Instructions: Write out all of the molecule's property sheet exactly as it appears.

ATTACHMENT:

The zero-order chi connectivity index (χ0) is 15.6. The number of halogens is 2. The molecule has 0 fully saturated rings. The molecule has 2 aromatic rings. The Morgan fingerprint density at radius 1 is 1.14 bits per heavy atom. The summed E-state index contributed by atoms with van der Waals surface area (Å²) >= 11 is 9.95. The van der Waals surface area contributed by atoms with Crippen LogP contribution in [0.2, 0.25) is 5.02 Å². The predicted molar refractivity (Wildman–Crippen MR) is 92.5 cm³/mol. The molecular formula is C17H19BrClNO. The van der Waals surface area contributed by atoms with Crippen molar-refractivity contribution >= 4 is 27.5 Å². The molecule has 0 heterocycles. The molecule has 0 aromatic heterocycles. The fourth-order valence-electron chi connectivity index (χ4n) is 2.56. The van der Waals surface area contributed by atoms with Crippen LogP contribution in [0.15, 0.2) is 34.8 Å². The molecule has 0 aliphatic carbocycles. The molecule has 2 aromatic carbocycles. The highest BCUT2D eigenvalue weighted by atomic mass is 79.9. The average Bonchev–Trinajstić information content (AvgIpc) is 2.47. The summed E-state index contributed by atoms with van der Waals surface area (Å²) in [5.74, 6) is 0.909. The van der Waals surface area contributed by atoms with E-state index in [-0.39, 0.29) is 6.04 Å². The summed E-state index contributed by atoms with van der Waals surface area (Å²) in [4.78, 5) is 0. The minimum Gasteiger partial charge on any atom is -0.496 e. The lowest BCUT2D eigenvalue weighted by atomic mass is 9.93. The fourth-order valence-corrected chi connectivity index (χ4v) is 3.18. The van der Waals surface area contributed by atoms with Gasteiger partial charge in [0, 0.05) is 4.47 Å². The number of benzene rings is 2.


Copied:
The zero-order chi connectivity index (χ0) is 15.6. The number of halogens is 2. The molecule has 0 fully saturated rings. The molecule has 2 aromatic rings. The Morgan fingerprint density at radius 1 is 1.14 bits per heavy atom. The summed E-state index contributed by atoms with van der Waals surface area (Å²) >= 11 is 9.95. The van der Waals surface area contributed by atoms with Crippen LogP contribution in [0.2, 0.25) is 5.02 Å². The predicted molar refractivity (Wildman–Crippen MR) is 92.5 cm³/mol. The molecular formula is C17H19BrClNO. The van der Waals surface area contributed by atoms with Crippen molar-refractivity contribution >= 4 is 27.5 Å². The molecule has 0 heterocycles. The molecule has 0 aromatic heterocycles. The fourth-order valence-electron chi connectivity index (χ4n) is 2.56. The van der Waals surface area contributed by atoms with Crippen LogP contribution in [0.15, 0.2) is 34.8 Å². The molecule has 0 aliphatic carbocycles. The molecule has 2 aromatic carbocycles. The highest BCUT2D eigenvalue weighted by atomic mass is 79.9. The average Bonchev–Trinajstić information content (AvgIpc) is 2.47. The summed E-state index contributed by atoms with van der Waals surface area (Å²) in [5.74, 6) is 0.909. The van der Waals surface area contributed by atoms with E-state index in [-0.39, 0.29) is 6.04 Å². The summed E-state index contributed by atoms with van der Waals surface area (Å²) in [4.78, 5) is 0. The minimum Gasteiger partial charge on any atom is -0.496 e. The lowest BCUT2D eigenvalue weighted by atomic mass is 9.93. The fourth-order valence-corrected chi connectivity index (χ4v) is 3.18. The van der Waals surface area contributed by atoms with Gasteiger partial charge in [0, 0.05) is 4.47 Å². The number of benzene rings is 2.